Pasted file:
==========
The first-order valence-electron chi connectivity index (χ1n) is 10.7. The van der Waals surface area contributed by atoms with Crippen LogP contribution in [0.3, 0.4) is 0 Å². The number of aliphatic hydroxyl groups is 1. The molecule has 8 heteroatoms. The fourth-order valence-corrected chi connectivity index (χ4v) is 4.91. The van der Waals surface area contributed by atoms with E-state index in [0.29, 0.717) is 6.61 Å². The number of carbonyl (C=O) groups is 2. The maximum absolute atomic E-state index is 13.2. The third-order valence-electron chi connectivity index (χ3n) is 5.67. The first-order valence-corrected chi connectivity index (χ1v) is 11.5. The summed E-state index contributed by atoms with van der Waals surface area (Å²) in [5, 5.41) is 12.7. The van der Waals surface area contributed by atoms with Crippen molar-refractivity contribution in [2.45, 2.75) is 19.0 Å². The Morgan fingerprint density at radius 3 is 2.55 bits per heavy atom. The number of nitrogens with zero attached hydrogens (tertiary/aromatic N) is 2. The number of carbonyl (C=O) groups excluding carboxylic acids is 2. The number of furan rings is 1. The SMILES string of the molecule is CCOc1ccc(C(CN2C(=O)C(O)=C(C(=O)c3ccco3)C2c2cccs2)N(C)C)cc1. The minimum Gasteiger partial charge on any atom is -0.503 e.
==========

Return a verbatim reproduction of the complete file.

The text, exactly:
The first-order valence-electron chi connectivity index (χ1n) is 10.7. The van der Waals surface area contributed by atoms with Crippen LogP contribution in [0.3, 0.4) is 0 Å². The number of aliphatic hydroxyl groups is 1. The molecule has 8 heteroatoms. The fourth-order valence-corrected chi connectivity index (χ4v) is 4.91. The van der Waals surface area contributed by atoms with E-state index in [0.29, 0.717) is 6.61 Å². The number of carbonyl (C=O) groups is 2. The maximum absolute atomic E-state index is 13.2. The third-order valence-electron chi connectivity index (χ3n) is 5.67. The first-order valence-corrected chi connectivity index (χ1v) is 11.5. The summed E-state index contributed by atoms with van der Waals surface area (Å²) in [5, 5.41) is 12.7. The van der Waals surface area contributed by atoms with Crippen molar-refractivity contribution in [2.45, 2.75) is 19.0 Å². The Morgan fingerprint density at radius 3 is 2.55 bits per heavy atom. The number of nitrogens with zero attached hydrogens (tertiary/aromatic N) is 2. The number of carbonyl (C=O) groups excluding carboxylic acids is 2. The number of furan rings is 1. The SMILES string of the molecule is CCOc1ccc(C(CN2C(=O)C(O)=C(C(=O)c3ccco3)C2c2cccs2)N(C)C)cc1. The minimum Gasteiger partial charge on any atom is -0.503 e.